Czarist colonization was driven by the fur trade. A sea-otter pelt, known as “soft gold,” could earn a Russian sailor the equivalent of two years’ salary. Seal penises were also in high demand, as aphrodisiacs for the Chinese market.

The broader goal in the “Wild East” was a vast imperial sweep.

Conquest could be brutal. The Russians took slaves and destroyed villages, and much of the original population died of diseases introduced by the invaders.

Around 1800, Russian America consolidated under a trading company, and spilled beyond Alaska, down the Pacific Coast. A Russian expedition arrived in Spanish-controlled San Francisco in 1806, seeking provisions for malnourished outposts up north.

“They sailed in past the Spanish guns at the mouth of the bay and dropped anchor,” Kelly said. It was a bold move, because Spain refused to trade with other powers.

The chief of the Russian mission, a quixotic, easily sea-sickened adventurer named Nikolai Rezanov, charmed the Spanish. Before long, he was engaged to the Spanish governor’s teenage daughter. But he died before they were married.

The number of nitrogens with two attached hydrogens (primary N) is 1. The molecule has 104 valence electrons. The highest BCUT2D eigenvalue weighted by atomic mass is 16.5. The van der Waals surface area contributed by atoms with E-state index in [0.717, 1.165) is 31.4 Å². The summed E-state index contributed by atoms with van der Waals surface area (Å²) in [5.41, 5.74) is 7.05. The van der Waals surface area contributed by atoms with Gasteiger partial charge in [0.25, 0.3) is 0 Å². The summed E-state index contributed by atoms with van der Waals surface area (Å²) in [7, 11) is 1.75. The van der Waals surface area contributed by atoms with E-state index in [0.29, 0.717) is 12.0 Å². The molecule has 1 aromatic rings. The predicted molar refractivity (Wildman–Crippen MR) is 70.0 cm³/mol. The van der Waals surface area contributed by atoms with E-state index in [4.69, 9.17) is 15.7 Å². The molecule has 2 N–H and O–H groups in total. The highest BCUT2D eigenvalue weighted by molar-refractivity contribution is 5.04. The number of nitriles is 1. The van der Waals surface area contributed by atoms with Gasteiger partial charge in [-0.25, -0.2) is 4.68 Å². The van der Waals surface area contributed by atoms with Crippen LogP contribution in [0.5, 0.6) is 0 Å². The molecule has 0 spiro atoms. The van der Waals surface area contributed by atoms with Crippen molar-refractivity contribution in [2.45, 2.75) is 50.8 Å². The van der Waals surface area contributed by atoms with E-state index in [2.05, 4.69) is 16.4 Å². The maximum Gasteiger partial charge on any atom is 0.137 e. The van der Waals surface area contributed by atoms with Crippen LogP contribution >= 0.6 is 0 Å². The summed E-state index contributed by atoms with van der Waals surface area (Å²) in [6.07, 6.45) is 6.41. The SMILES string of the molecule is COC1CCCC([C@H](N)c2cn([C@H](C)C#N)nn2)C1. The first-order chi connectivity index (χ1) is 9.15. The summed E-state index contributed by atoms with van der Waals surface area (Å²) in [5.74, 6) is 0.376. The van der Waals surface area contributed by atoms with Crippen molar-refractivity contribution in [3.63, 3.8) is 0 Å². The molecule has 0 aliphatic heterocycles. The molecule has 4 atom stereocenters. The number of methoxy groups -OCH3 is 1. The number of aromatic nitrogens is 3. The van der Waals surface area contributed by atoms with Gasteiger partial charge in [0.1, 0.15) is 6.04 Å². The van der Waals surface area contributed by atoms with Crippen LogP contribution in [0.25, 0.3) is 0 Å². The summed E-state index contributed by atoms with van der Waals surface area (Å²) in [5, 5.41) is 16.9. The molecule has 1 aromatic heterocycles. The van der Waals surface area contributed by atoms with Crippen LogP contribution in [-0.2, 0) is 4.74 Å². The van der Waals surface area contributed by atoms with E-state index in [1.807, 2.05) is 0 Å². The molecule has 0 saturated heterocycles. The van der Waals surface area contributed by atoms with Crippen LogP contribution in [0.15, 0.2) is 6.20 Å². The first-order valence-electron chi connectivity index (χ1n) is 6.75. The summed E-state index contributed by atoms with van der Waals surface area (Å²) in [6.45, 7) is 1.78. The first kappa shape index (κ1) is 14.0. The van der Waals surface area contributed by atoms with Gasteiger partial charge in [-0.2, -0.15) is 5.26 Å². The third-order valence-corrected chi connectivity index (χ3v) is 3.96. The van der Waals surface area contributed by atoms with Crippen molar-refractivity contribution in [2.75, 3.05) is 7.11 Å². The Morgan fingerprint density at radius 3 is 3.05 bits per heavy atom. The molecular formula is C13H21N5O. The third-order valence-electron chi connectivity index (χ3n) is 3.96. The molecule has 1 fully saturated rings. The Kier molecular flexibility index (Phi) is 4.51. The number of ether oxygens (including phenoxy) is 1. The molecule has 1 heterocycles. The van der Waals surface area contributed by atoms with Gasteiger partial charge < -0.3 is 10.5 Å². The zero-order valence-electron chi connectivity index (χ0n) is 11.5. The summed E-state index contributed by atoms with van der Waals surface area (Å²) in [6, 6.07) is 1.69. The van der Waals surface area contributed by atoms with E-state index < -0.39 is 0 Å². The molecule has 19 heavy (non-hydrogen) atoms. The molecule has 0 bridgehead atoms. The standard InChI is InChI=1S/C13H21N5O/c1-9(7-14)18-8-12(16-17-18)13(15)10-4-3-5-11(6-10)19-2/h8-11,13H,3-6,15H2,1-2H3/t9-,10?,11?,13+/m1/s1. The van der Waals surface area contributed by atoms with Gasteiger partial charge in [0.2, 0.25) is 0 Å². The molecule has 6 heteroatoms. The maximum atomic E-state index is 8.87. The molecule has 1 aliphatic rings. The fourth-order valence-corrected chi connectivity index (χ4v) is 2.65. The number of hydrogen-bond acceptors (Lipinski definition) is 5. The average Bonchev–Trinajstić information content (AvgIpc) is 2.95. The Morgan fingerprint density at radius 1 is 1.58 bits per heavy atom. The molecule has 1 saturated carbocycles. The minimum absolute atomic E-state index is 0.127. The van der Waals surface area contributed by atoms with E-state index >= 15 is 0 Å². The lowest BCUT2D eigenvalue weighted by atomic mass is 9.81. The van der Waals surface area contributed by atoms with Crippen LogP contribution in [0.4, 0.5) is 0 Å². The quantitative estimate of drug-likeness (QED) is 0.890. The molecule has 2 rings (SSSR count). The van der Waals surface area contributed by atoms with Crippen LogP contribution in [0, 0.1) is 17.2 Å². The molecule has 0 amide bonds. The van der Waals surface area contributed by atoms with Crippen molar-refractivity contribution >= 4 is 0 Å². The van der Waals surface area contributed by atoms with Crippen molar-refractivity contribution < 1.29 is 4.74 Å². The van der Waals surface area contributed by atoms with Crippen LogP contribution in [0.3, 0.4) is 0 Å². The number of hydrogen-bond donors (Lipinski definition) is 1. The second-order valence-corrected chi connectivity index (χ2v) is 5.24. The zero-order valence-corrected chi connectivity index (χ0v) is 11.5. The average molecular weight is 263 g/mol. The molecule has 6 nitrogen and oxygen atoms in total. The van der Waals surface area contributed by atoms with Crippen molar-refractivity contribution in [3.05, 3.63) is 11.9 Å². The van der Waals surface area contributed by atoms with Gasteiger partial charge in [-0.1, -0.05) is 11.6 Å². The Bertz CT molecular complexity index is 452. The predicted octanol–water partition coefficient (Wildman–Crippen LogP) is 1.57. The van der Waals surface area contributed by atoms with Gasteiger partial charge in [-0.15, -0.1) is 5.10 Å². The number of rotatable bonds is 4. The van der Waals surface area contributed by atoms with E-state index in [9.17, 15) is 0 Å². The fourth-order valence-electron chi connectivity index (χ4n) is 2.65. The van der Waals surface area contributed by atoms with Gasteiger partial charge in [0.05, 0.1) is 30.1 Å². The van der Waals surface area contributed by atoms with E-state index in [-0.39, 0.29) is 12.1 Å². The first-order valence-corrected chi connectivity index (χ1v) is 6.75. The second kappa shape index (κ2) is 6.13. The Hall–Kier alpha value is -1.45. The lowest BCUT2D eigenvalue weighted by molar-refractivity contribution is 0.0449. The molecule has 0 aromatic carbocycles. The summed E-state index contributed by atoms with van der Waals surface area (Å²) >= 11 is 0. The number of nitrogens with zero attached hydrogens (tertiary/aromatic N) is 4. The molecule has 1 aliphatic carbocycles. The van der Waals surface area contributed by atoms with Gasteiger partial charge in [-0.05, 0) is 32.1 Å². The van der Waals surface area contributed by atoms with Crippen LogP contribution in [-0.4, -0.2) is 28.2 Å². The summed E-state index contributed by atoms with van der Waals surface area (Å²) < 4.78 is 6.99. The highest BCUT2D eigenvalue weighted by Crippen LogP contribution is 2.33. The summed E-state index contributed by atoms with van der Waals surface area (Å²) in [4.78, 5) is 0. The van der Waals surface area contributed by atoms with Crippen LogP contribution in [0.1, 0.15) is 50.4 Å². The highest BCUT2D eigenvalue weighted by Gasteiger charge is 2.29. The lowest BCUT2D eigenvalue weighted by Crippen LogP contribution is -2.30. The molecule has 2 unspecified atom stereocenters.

“There’s a fun sort of alternate reality of America, if the Russian presence had been strengthened,” Kelly said.

By the 1810s, the Russians had Fort Ross in California, with farms, windmills and cannons, as well as bases in Hawaii. Czar Alexander I even briefly claimed much of the Pacific Northwest. But the Russian sphere of influence was tenuous: hundreds of thousands of square miles held by only 1,000 or so scattered colonists.

In 1841, the Russians sold Fort Ross to John Sutter — a Swiss settler who famously owned another piece of property where gold would soon be discovered, setting off the Californian gold rush. The sale remains controversial. A Russian politician claimed in 2014 that Sutter never actually paid up, and that Russia should reclaim Fort Ross — as a missile base.

Within a decade, California had become a state. Russian America receded back to Alaska in the face of the expanding United States. Sea otters, which had teemed in the hundreds of thousands, were nearly extinct from over-hunting, Kelly said. Fur profits dwindled.